Harness IP client, conTeyor, offers the automotive manufacturing industry innovative, state-of-the-art and tailored returnable packaging solutions. Based in Europe, conTeyor wanted to expand their presence to America, and partnered with U.S. based Bradford Company to achieve this end. Both companies entered into agreements cross-licensing each other’s technology. However, the partnership ultimately did not work out, and the two companies went their separate ways.
Unable to expand into the U.S. market through partnership with Bradford, conTeyor opened its own operations in the U.S. Unhappy with conTeyor’s decision, Bradford instigated both a U.S. district court case and an arbitration proceeding accusing conTeyor of both infringement and breach of the license agreement. Having its own grievances related to the failed partnership, conTeyor instigated its own infringement and breach of contract actions against Bradford.
A far larger company than conTeyor with far deeper pockets, it soon became apparent that Bradford’s strategy was to make participating in the legal proceedings so expensive that conTeyor would be forced to withdraw completely or to settle on grossly unfavorable terms. Indeed, Bradford’s actions made the legal proceedings so costly for conTeyor that conTeyor decided to drop its own claims against Bradford and to do whatever it could to minimize its costs in defending against Bradford’s allegations. Unfortunately, this only emboldened Bradford.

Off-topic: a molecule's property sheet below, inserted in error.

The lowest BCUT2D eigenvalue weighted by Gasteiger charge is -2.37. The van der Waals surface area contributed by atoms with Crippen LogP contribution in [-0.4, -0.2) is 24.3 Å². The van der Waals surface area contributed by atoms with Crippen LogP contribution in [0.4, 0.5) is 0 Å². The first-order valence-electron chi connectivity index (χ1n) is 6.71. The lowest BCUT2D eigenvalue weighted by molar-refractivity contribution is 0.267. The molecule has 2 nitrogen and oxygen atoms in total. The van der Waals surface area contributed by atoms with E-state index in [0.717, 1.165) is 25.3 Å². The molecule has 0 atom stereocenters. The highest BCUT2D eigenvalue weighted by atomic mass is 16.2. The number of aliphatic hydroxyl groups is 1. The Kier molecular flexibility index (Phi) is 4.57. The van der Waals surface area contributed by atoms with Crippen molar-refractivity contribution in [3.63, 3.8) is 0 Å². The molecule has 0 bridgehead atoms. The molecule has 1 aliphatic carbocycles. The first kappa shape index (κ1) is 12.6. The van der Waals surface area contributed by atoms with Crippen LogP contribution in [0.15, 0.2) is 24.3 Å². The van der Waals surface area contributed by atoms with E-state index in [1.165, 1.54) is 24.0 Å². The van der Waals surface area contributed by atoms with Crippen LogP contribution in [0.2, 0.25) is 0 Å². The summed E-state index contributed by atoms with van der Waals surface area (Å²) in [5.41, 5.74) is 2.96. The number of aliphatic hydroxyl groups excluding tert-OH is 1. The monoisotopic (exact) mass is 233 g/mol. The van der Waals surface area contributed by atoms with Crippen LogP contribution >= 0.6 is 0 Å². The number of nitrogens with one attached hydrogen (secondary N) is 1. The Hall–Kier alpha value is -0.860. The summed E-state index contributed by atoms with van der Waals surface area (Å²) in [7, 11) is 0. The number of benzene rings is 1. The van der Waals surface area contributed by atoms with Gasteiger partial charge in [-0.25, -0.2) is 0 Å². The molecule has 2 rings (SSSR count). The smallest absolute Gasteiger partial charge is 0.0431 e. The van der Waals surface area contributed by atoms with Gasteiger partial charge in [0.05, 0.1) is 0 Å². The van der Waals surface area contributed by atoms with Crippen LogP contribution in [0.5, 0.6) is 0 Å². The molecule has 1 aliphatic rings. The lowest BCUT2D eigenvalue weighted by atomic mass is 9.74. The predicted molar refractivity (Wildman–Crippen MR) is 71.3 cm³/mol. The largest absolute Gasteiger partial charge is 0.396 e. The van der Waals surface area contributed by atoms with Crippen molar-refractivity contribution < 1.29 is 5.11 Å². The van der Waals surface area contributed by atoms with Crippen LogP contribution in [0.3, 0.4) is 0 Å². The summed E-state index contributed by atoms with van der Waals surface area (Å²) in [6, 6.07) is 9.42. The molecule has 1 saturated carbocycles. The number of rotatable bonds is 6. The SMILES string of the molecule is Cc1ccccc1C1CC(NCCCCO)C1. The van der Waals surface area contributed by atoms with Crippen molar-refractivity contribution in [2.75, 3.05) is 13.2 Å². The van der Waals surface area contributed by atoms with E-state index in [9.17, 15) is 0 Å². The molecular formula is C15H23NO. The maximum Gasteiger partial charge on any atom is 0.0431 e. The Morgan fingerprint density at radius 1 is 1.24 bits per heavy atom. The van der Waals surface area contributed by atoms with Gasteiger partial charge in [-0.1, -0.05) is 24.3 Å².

After battling Bradford for 9 years in arbitration, the Harness IP team was victorious in completely exonerating conTeyor. The arbitrator wholly denied each and every one of Bradford’s claims, and awarded Bradford nothing. In most arbitration proceedings, this is as good as it gets for a defendant, but the Harness IP team knew more was necessary.
Throughout the arbitration proceeding, the Harness IP team laid the ground work that ultimately successfully proved Bradford pursued its allegations in an expressly abusive way, and with the goal of driving up costs in order prevail through financial bullying of conTeyor. The arbitrator found that Bradford “… deliberately extended this arbitration process by several years, with apparently the only goal of increasing the disruption to the business operations of conTeyor and to significantly increase conTeyor’s legal expenses in this arbitration proceeding.” As a result, the arbitrator awarded conTeyor more than $1.2 million in attorney fees. Such a staggering award of attorney fees is a highly unusual result in patent arbitration.
A Detroit Legal News article from March 13, 2014 noted that “… some cases cry out for a champagne celebration. A patent license arbitration decision awarding a defendant more than $1.2 million in attorney fees is one.” Harness IP principal Michael Hilton said, “We’re happy we were able to completely exonerate conTeyor, but we’re even more pleased we were able to get a large chunk of conTeyor’s attorney fees put back in conTeyor’s pocket.” He continued, “An award of attorney fees is rare — and rarer still that attorney fees are awarded to a defendant in an arbitration at such a high level.”
Fellow Harness IP principal Bob Lenihan further commented, “This is in the highest strata of such awards, possibly one of the largest for an award of arbitration attorney fees in the nation.” Very happy with the result, the conTeyor team flew into town from Belgium just to celebrate the notable victory. Lenihan finished by stating, “We’ll drink a bottle of champagne to mark the occasion. Our client is relieved to have this over… it’s good to have this one in the rear view mirror.”